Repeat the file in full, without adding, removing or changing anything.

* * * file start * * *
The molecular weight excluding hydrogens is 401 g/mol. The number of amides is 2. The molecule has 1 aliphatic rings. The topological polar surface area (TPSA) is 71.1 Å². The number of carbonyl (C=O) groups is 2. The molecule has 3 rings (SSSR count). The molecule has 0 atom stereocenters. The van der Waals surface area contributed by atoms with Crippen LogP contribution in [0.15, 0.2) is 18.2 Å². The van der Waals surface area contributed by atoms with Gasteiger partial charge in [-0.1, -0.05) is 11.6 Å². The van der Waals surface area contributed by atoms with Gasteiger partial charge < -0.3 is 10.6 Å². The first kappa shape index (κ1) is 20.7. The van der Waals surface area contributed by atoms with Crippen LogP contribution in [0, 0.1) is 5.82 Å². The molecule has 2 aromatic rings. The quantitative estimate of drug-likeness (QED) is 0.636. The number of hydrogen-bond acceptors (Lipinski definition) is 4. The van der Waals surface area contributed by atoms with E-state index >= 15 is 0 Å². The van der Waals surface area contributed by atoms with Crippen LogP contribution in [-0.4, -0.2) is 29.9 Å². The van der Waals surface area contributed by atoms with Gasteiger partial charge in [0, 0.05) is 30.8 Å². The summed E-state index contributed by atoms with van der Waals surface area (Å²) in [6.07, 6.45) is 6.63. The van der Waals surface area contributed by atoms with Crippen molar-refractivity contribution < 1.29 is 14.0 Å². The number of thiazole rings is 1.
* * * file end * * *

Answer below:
The molecular weight excluding hydrogens is 401 g/mol. The number of amides is 2. The molecule has 1 aliphatic rings. The topological polar surface area (TPSA) is 71.1 Å². The number of carbonyl (C=O) groups is 2. The molecule has 3 rings (SSSR count). The molecule has 0 atom stereocenters. The van der Waals surface area contributed by atoms with Crippen LogP contribution in [0.15, 0.2) is 18.2 Å². The van der Waals surface area contributed by atoms with Gasteiger partial charge in [-0.1, -0.05) is 11.6 Å². The van der Waals surface area contributed by atoms with Gasteiger partial charge < -0.3 is 10.6 Å². The first kappa shape index (κ1) is 20.7. The van der Waals surface area contributed by atoms with Crippen LogP contribution in [0, 0.1) is 5.82 Å². The molecule has 2 aromatic rings. The quantitative estimate of drug-likeness (QED) is 0.636. The number of hydrogen-bond acceptors (Lipinski definition) is 4. The van der Waals surface area contributed by atoms with E-state index >= 15 is 0 Å². The van der Waals surface area contributed by atoms with Crippen LogP contribution in [-0.4, -0.2) is 29.9 Å². The van der Waals surface area contributed by atoms with Gasteiger partial charge in [0, 0.05) is 30.8 Å². The summed E-state index contributed by atoms with van der Waals surface area (Å²) in [6.07, 6.45) is 6.63. The van der Waals surface area contributed by atoms with Crippen molar-refractivity contribution < 1.29 is 14.0 Å². The number of thiazole rings is 1.